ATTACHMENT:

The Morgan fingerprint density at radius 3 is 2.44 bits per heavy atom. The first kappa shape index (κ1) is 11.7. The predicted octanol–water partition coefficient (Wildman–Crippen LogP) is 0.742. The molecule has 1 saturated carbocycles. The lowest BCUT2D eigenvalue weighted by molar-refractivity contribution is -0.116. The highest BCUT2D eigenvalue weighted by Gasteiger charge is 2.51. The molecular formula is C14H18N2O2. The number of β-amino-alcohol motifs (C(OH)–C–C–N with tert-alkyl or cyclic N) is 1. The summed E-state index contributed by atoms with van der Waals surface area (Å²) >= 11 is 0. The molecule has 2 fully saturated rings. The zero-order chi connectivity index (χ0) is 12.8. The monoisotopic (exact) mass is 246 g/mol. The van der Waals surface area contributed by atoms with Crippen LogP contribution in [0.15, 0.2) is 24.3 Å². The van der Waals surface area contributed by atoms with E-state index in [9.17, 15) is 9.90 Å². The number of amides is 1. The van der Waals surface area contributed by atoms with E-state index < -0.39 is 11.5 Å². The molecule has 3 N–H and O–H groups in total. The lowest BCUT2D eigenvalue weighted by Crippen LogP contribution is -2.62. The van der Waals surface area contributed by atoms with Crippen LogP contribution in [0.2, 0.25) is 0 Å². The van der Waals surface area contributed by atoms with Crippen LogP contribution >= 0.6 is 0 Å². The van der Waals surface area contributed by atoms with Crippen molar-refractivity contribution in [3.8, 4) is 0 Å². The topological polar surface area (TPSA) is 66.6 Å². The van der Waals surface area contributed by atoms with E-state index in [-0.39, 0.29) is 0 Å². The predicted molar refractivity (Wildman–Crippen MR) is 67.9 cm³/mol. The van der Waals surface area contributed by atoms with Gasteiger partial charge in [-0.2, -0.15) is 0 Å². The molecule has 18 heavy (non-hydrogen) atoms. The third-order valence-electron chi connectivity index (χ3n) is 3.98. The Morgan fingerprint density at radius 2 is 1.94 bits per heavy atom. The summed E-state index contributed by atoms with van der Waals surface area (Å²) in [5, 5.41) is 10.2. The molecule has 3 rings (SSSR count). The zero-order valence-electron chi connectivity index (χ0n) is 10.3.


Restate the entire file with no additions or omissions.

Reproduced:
The Morgan fingerprint density at radius 3 is 2.44 bits per heavy atom. The first kappa shape index (κ1) is 11.7. The predicted octanol–water partition coefficient (Wildman–Crippen LogP) is 0.742. The molecule has 1 saturated carbocycles. The lowest BCUT2D eigenvalue weighted by molar-refractivity contribution is -0.116. The highest BCUT2D eigenvalue weighted by Gasteiger charge is 2.51. The molecular formula is C14H18N2O2. The number of β-amino-alcohol motifs (C(OH)–C–C–N with tert-alkyl or cyclic N) is 1. The summed E-state index contributed by atoms with van der Waals surface area (Å²) >= 11 is 0. The molecule has 2 fully saturated rings. The zero-order chi connectivity index (χ0) is 12.8. The monoisotopic (exact) mass is 246 g/mol. The van der Waals surface area contributed by atoms with Crippen LogP contribution in [0.15, 0.2) is 24.3 Å². The van der Waals surface area contributed by atoms with E-state index in [9.17, 15) is 9.90 Å². The number of amides is 1. The van der Waals surface area contributed by atoms with E-state index < -0.39 is 11.5 Å². The molecule has 3 N–H and O–H groups in total. The lowest BCUT2D eigenvalue weighted by Crippen LogP contribution is -2.62. The van der Waals surface area contributed by atoms with Crippen LogP contribution in [0.2, 0.25) is 0 Å². The van der Waals surface area contributed by atoms with Crippen LogP contribution >= 0.6 is 0 Å². The van der Waals surface area contributed by atoms with Crippen molar-refractivity contribution in [3.8, 4) is 0 Å². The topological polar surface area (TPSA) is 66.6 Å². The van der Waals surface area contributed by atoms with E-state index in [-0.39, 0.29) is 0 Å². The predicted molar refractivity (Wildman–Crippen MR) is 67.9 cm³/mol. The van der Waals surface area contributed by atoms with Gasteiger partial charge in [-0.2, -0.15) is 0 Å². The molecule has 18 heavy (non-hydrogen) atoms. The third-order valence-electron chi connectivity index (χ3n) is 3.98. The Morgan fingerprint density at radius 2 is 1.94 bits per heavy atom. The summed E-state index contributed by atoms with van der Waals surface area (Å²) in [5, 5.41) is 10.2. The molecule has 3 rings (SSSR count). The zero-order valence-electron chi connectivity index (χ0n) is 10.3.